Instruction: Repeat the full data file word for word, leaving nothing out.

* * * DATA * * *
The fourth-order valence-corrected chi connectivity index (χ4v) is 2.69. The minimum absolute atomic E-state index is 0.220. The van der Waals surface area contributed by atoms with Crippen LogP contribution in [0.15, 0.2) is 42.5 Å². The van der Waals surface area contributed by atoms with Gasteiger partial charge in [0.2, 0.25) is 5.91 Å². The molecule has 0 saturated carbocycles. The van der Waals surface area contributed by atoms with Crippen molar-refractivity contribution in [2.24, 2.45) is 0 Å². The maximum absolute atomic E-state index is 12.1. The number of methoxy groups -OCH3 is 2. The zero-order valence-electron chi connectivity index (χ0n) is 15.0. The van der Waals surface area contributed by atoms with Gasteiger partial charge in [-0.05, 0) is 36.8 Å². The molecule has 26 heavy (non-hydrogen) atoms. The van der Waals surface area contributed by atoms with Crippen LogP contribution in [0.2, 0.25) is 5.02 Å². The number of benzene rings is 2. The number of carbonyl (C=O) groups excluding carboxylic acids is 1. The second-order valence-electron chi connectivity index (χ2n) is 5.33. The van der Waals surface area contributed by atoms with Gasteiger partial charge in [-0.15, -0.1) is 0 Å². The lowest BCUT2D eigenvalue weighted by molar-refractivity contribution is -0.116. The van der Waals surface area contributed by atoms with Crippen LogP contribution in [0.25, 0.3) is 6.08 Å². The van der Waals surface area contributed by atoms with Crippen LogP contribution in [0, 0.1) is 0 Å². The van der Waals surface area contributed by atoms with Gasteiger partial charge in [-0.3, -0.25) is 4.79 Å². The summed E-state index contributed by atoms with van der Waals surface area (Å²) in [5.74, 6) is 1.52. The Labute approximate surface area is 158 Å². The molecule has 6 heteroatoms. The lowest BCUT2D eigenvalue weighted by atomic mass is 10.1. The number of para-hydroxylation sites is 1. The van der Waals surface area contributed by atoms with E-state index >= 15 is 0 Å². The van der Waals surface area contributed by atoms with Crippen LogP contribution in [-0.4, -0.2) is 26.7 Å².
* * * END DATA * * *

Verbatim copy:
The fourth-order valence-corrected chi connectivity index (χ4v) is 2.69. The minimum absolute atomic E-state index is 0.220. The van der Waals surface area contributed by atoms with Crippen LogP contribution in [0.15, 0.2) is 42.5 Å². The van der Waals surface area contributed by atoms with Gasteiger partial charge in [0.2, 0.25) is 5.91 Å². The molecule has 0 saturated carbocycles. The van der Waals surface area contributed by atoms with Crippen molar-refractivity contribution in [2.24, 2.45) is 0 Å². The maximum absolute atomic E-state index is 12.1. The number of methoxy groups -OCH3 is 2. The zero-order valence-electron chi connectivity index (χ0n) is 15.0. The van der Waals surface area contributed by atoms with Gasteiger partial charge in [-0.05, 0) is 36.8 Å². The molecule has 26 heavy (non-hydrogen) atoms. The van der Waals surface area contributed by atoms with Crippen LogP contribution in [0.2, 0.25) is 5.02 Å². The number of benzene rings is 2. The number of carbonyl (C=O) groups excluding carboxylic acids is 1. The second-order valence-electron chi connectivity index (χ2n) is 5.33. The van der Waals surface area contributed by atoms with Gasteiger partial charge in [-0.15, -0.1) is 0 Å². The lowest BCUT2D eigenvalue weighted by molar-refractivity contribution is -0.116. The van der Waals surface area contributed by atoms with Crippen LogP contribution in [0.25, 0.3) is 6.08 Å². The van der Waals surface area contributed by atoms with Crippen LogP contribution in [0, 0.1) is 0 Å². The van der Waals surface area contributed by atoms with Gasteiger partial charge in [-0.3, -0.25) is 4.79 Å². The summed E-state index contributed by atoms with van der Waals surface area (Å²) in [5.74, 6) is 1.52. The Labute approximate surface area is 158 Å². The molecule has 6 heteroatoms. The lowest BCUT2D eigenvalue weighted by atomic mass is 10.1. The number of para-hydroxylation sites is 1. The van der Waals surface area contributed by atoms with E-state index >= 15 is 0 Å². The van der Waals surface area contributed by atoms with Crippen LogP contribution in [-0.4, -0.2) is 26.7 Å².